I’ve written about this before, from the standpoint of being aware that future employers are increasingly eyeing a future employee’s online presence. Increasingly, I think, if you’re using social software, nothing is private. Search, even, is not private. Sure, there are ways to change settings so that your searches aren’t cached, your blogs aren’t pinging services, etc., but most people don’t change the defaults, so they’re just out there. And that’s okay. People just need to understand up front what it means to have so much of their online activity shared. And maybe being more open–online or elsewhere–is a good thing. Maybe it makes us more accountable for our actions. Sure, there are still some parts of our lives and our thoughts that are private, but mostly those parts aren’t being put online and if they are, I’d argue that either a) someone doesn’t understand how public the online space is; or b) they want people to know about those parts. Healthy skepticism is good, but paranoia leads us down a bad path.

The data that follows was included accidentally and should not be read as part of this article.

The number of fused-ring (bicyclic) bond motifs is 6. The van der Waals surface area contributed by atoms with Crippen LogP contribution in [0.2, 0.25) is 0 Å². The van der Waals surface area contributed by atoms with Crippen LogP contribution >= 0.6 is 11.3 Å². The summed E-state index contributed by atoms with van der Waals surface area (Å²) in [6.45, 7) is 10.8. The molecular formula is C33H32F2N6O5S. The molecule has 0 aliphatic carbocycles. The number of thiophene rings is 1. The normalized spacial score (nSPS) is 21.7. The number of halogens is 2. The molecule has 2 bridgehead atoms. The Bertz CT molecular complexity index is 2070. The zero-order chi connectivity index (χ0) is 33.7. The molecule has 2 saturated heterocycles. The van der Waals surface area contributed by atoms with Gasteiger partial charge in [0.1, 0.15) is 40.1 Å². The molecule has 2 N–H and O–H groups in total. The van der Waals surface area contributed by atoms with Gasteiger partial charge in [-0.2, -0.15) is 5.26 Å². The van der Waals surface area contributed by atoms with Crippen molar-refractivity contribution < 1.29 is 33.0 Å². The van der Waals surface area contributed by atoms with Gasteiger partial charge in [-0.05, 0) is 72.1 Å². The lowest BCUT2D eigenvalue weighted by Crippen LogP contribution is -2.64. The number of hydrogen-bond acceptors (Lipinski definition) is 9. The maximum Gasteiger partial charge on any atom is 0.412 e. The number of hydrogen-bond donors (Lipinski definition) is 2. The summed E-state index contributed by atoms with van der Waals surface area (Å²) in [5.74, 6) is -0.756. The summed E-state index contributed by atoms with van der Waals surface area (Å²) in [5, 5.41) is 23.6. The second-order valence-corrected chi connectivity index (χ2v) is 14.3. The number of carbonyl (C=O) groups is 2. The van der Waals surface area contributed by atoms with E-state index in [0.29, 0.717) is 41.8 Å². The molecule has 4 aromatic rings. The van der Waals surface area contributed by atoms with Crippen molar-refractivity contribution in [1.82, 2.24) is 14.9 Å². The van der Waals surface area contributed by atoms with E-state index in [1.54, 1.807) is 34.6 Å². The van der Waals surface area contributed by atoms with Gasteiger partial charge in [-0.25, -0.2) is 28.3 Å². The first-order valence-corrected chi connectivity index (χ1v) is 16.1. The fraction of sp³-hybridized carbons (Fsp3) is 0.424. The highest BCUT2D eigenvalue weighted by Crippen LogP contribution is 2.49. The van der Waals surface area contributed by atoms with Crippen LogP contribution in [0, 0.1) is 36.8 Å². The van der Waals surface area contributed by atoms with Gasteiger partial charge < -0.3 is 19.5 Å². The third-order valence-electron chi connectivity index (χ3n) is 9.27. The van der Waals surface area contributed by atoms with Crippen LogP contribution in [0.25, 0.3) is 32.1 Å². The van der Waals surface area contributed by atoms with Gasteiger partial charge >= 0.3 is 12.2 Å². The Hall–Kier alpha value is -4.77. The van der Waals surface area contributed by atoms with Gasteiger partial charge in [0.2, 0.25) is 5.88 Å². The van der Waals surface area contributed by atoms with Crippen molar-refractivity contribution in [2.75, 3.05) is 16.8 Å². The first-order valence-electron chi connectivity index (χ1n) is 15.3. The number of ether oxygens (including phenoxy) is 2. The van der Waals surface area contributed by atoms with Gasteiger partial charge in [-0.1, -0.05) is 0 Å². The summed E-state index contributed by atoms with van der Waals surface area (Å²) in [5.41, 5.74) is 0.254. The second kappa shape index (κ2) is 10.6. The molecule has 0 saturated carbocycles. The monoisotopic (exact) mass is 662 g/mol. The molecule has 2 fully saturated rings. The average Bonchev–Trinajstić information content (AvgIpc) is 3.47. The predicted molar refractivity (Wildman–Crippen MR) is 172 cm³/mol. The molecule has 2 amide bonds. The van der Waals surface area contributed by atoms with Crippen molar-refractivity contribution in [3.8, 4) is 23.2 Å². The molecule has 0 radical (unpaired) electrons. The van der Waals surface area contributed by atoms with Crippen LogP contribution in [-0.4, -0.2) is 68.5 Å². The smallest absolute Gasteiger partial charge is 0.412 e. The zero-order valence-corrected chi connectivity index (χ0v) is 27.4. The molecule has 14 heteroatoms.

Free the Internet

I’m in the airport, waiting for a flight to Denver. By the time you read this, of course, I’ll be in Denver. Because I can’t access the Internet in the air and I have to pay an outrageous amount for it in the airport. I used Google Gears to download my feeds, which is mostly useful since most of my feeds are full feeds. But if I want to hop on for 15 minutes to download some things to read on my 4-hour flight, I can’t. Wouldn’t it be nice if you could pay by the minute or something? The pricing structures for most airports/hotels/etc. are daily rates, usually around 10 bucks for 24 hours. I’m usually in an airport for less than an hour so it doesn’t make sense to pay for a full day. And it’s much more efficient to download some items to read offline than to read everything online. We used to do that in the days of dialup, but now not so much. Wireless and broadband are ubiquitous and mostly inexpensive (as a subscriber) so we just stay online all the time. But there are still these situations where momentary access would be useful. And honestly, in some cases, it might save money, energy and time.